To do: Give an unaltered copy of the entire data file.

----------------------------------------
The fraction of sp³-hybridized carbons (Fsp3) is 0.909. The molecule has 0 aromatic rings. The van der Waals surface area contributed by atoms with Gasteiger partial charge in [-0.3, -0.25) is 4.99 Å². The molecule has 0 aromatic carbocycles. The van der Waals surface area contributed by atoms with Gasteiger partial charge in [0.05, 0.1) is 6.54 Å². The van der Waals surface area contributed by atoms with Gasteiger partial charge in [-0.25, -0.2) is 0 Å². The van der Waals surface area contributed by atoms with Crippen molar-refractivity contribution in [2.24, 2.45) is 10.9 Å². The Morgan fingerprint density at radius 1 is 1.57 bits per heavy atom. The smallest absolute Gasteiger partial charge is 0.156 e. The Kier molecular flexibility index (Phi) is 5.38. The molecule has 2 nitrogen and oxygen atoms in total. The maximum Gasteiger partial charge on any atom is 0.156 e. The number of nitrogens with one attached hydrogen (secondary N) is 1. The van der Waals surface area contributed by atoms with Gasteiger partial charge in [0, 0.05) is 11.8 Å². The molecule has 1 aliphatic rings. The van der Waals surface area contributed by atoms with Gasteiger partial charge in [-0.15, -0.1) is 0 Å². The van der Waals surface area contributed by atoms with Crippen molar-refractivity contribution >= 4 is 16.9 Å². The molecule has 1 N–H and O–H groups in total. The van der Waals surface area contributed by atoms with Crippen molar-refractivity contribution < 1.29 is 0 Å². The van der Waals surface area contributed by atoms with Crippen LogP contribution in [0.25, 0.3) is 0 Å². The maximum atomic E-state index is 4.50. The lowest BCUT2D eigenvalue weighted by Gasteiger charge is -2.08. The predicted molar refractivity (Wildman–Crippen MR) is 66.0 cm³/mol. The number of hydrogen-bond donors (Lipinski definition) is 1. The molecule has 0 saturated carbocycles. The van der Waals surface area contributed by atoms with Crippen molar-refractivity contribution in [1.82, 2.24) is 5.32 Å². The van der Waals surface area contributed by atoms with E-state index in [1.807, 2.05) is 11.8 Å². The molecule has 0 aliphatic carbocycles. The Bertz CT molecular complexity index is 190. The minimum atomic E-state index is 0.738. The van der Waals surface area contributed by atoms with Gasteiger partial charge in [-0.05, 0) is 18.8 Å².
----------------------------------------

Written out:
The fraction of sp³-hybridized carbons (Fsp3) is 0.909. The molecule has 0 aromatic rings. The van der Waals surface area contributed by atoms with Gasteiger partial charge in [-0.3, -0.25) is 4.99 Å². The molecule has 0 aromatic carbocycles. The van der Waals surface area contributed by atoms with Gasteiger partial charge in [0.05, 0.1) is 6.54 Å². The van der Waals surface area contributed by atoms with Gasteiger partial charge in [-0.25, -0.2) is 0 Å². The van der Waals surface area contributed by atoms with Crippen molar-refractivity contribution in [2.24, 2.45) is 10.9 Å². The Morgan fingerprint density at radius 1 is 1.57 bits per heavy atom. The smallest absolute Gasteiger partial charge is 0.156 e. The Kier molecular flexibility index (Phi) is 5.38. The molecule has 2 nitrogen and oxygen atoms in total. The maximum Gasteiger partial charge on any atom is 0.156 e. The number of nitrogens with one attached hydrogen (secondary N) is 1. The van der Waals surface area contributed by atoms with Gasteiger partial charge in [0, 0.05) is 11.8 Å². The molecule has 1 aliphatic rings. The van der Waals surface area contributed by atoms with Gasteiger partial charge in [-0.15, -0.1) is 0 Å². The van der Waals surface area contributed by atoms with Crippen molar-refractivity contribution >= 4 is 16.9 Å². The molecule has 1 N–H and O–H groups in total. The van der Waals surface area contributed by atoms with Crippen molar-refractivity contribution < 1.29 is 0 Å². The van der Waals surface area contributed by atoms with Crippen LogP contribution in [0.25, 0.3) is 0 Å². The maximum atomic E-state index is 4.50. The lowest BCUT2D eigenvalue weighted by Gasteiger charge is -2.08. The predicted molar refractivity (Wildman–Crippen MR) is 66.0 cm³/mol. The number of hydrogen-bond donors (Lipinski definition) is 1. The molecule has 0 saturated carbocycles. The van der Waals surface area contributed by atoms with Crippen molar-refractivity contribution in [1.82, 2.24) is 5.32 Å². The van der Waals surface area contributed by atoms with E-state index in [1.807, 2.05) is 11.8 Å². The molecule has 0 aliphatic carbocycles. The Bertz CT molecular complexity index is 190. The minimum atomic E-state index is 0.738. The van der Waals surface area contributed by atoms with Gasteiger partial charge in [-0.05, 0) is 18.8 Å².